Shares in troubled oil service company Petrofac (LSE: PFC) are crumbling this morning after the company announced that it had suspended its chief operating officer in response to the investigation by the Serious Fraud Office.
According to the companys press release on the topic, COO Marwan Chedid has been suspended until further notice. He has also resigned from Petrofacs board.
Mr Chedids suspension and resignation signals that management knows the company has acted in ways it shouldnt have done, which explains why investors are rushing to dump their holdings in business this morning. The SFO has also accused the company of failing to co-operate properly with its investigation.
As part of the SFO investigation, Chedid, and Petrofacs chief executive officer Ayman Asfari had been arrested under caution and later released without charge. Asfari will continue in his position at the firmand will have no role or responsibilities for engaging with or liaising with agents and consultants with regards to the probe.
Its clear that the remainder of Petrofacs management is now in damage control mode. The company is planning to establish a committee on its board to deal with the SFO, and the overall response to the agency will be handled by a senior external specialist.
Still, despite these actions, its difficult to tell what the COO suspension and SFO investigation means for investors because the whole process is still in its early stages. That being said, after todays revelation it is clear that the SFO may have substantial evidence to back up its claims against the company, so investors should prepare for the worst.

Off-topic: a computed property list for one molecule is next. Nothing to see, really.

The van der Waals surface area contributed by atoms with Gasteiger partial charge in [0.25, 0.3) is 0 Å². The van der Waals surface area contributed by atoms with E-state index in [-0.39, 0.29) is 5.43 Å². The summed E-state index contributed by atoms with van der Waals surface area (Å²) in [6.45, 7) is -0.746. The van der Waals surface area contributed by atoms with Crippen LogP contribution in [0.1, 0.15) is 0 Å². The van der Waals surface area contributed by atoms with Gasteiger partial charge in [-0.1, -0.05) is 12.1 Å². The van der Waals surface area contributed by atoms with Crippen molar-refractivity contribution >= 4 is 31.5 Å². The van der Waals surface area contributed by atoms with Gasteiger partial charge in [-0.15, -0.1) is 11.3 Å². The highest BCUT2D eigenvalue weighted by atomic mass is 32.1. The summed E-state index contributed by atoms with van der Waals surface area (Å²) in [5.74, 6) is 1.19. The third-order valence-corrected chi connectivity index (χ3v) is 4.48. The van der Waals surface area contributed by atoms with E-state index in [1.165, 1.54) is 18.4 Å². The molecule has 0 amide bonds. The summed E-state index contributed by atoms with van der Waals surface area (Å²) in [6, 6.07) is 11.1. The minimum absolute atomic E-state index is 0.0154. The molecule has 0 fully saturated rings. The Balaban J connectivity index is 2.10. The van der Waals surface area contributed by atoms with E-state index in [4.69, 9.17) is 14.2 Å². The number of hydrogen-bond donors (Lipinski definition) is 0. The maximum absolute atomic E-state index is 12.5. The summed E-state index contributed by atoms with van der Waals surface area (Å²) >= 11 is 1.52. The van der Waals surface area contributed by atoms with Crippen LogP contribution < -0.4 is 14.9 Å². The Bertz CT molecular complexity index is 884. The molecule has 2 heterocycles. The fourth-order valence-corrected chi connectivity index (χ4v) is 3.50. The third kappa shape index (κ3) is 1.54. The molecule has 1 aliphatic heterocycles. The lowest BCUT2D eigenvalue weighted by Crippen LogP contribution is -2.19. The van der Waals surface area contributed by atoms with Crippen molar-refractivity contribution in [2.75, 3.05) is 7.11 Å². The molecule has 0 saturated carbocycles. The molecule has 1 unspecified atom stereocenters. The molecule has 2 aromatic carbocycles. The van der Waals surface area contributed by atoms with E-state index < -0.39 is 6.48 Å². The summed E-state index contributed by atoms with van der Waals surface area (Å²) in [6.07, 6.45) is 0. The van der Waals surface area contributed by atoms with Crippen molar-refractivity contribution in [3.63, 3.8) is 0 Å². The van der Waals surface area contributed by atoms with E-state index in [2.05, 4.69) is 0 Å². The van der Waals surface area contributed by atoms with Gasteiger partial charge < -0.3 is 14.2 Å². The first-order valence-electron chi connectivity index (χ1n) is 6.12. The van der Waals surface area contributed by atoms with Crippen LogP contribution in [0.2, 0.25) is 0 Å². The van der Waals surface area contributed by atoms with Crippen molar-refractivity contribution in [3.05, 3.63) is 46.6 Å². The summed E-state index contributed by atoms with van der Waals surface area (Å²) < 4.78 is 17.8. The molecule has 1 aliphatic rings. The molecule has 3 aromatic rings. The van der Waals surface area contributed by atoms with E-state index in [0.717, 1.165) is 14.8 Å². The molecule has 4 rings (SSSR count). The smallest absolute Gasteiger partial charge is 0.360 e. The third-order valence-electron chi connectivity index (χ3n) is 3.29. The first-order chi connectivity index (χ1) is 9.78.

Bribing the world
The SFO investigation concerns Petrofacs dealings with Unaoil. Labelled the company that bribed the world the Monaco-based oil firmis claimed to have bribed governments in oil-rich countries across the globe to help win contracts for customers such as Petrofac.
Petrofac isnt the only company to have used Unaoil services. Rolls-Royce, Halliburton, and Wood Group have all dealt with it as well.
It may take many years for the results of any investigation to be published, the task made all the more difficult considering the size of the alleged corruption at Unaoil. This is likely to mean a cloud of uncertainty will hang over Petrofac for some time and while there has been no significant impact to the companys underlying business as of yet, management turmoil combined with a blighted reputation will almost certainly have an impact on operations in the near future.
The bottom line
So overall, while the shares currently look cheap it may be best to avoid the company. Shares in the firm are trading at a forward earnings multiple of only 4.9 but considering we do not, as of yet, really know how severe the corruption scandal is and the size of any penalties that will be levied on business, its not possible to tell if this multiple reflects all of the bad news. With this being the case, the best course of action may be just to stay away from Petrofac until the dust has settled.
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